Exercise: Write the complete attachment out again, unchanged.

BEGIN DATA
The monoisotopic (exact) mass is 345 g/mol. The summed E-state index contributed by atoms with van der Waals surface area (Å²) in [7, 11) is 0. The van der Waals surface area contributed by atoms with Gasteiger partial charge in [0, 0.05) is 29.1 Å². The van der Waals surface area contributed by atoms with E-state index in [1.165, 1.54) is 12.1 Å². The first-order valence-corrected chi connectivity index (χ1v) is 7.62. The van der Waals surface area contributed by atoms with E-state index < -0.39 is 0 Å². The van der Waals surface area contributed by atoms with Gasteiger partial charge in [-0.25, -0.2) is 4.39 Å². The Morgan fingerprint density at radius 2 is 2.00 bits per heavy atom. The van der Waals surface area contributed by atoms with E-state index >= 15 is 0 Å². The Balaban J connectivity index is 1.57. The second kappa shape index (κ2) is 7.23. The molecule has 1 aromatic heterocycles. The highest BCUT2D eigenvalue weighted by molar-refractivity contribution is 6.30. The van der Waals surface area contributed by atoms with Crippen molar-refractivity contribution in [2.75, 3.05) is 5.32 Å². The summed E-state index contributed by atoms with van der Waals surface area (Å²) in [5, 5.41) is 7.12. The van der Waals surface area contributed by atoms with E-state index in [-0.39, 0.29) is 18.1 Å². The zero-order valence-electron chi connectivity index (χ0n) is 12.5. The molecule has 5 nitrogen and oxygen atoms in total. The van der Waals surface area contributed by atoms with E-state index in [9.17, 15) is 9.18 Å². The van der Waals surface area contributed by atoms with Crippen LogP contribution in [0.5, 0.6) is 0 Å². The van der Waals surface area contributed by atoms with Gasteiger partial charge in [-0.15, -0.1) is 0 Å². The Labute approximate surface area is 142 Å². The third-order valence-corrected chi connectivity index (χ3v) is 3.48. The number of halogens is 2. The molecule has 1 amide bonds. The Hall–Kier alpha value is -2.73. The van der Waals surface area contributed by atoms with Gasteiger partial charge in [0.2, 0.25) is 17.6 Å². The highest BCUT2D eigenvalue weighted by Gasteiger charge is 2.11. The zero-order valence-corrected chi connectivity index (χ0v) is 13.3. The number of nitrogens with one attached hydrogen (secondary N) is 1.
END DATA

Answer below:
The monoisotopic (exact) mass is 345 g/mol. The summed E-state index contributed by atoms with van der Waals surface area (Å²) in [7, 11) is 0. The van der Waals surface area contributed by atoms with Gasteiger partial charge in [0, 0.05) is 29.1 Å². The van der Waals surface area contributed by atoms with E-state index in [1.165, 1.54) is 12.1 Å². The first-order valence-corrected chi connectivity index (χ1v) is 7.62. The van der Waals surface area contributed by atoms with E-state index < -0.39 is 0 Å². The van der Waals surface area contributed by atoms with Gasteiger partial charge in [-0.25, -0.2) is 4.39 Å². The Morgan fingerprint density at radius 2 is 2.00 bits per heavy atom. The van der Waals surface area contributed by atoms with E-state index >= 15 is 0 Å². The Balaban J connectivity index is 1.57. The second kappa shape index (κ2) is 7.23. The molecule has 1 aromatic heterocycles. The highest BCUT2D eigenvalue weighted by molar-refractivity contribution is 6.30. The van der Waals surface area contributed by atoms with Crippen molar-refractivity contribution in [2.75, 3.05) is 5.32 Å². The summed E-state index contributed by atoms with van der Waals surface area (Å²) in [5, 5.41) is 7.12. The van der Waals surface area contributed by atoms with E-state index in [-0.39, 0.29) is 18.1 Å². The zero-order valence-electron chi connectivity index (χ0n) is 12.5. The molecule has 5 nitrogen and oxygen atoms in total. The van der Waals surface area contributed by atoms with E-state index in [9.17, 15) is 9.18 Å². The van der Waals surface area contributed by atoms with Crippen LogP contribution in [0.5, 0.6) is 0 Å². The van der Waals surface area contributed by atoms with Gasteiger partial charge in [-0.15, -0.1) is 0 Å². The Labute approximate surface area is 142 Å². The third-order valence-corrected chi connectivity index (χ3v) is 3.48. The number of halogens is 2. The molecule has 1 amide bonds. The Hall–Kier alpha value is -2.73. The van der Waals surface area contributed by atoms with Gasteiger partial charge in [0.2, 0.25) is 17.6 Å². The highest BCUT2D eigenvalue weighted by Gasteiger charge is 2.11. The zero-order valence-corrected chi connectivity index (χ0v) is 13.3. The number of nitrogens with one attached hydrogen (secondary N) is 1.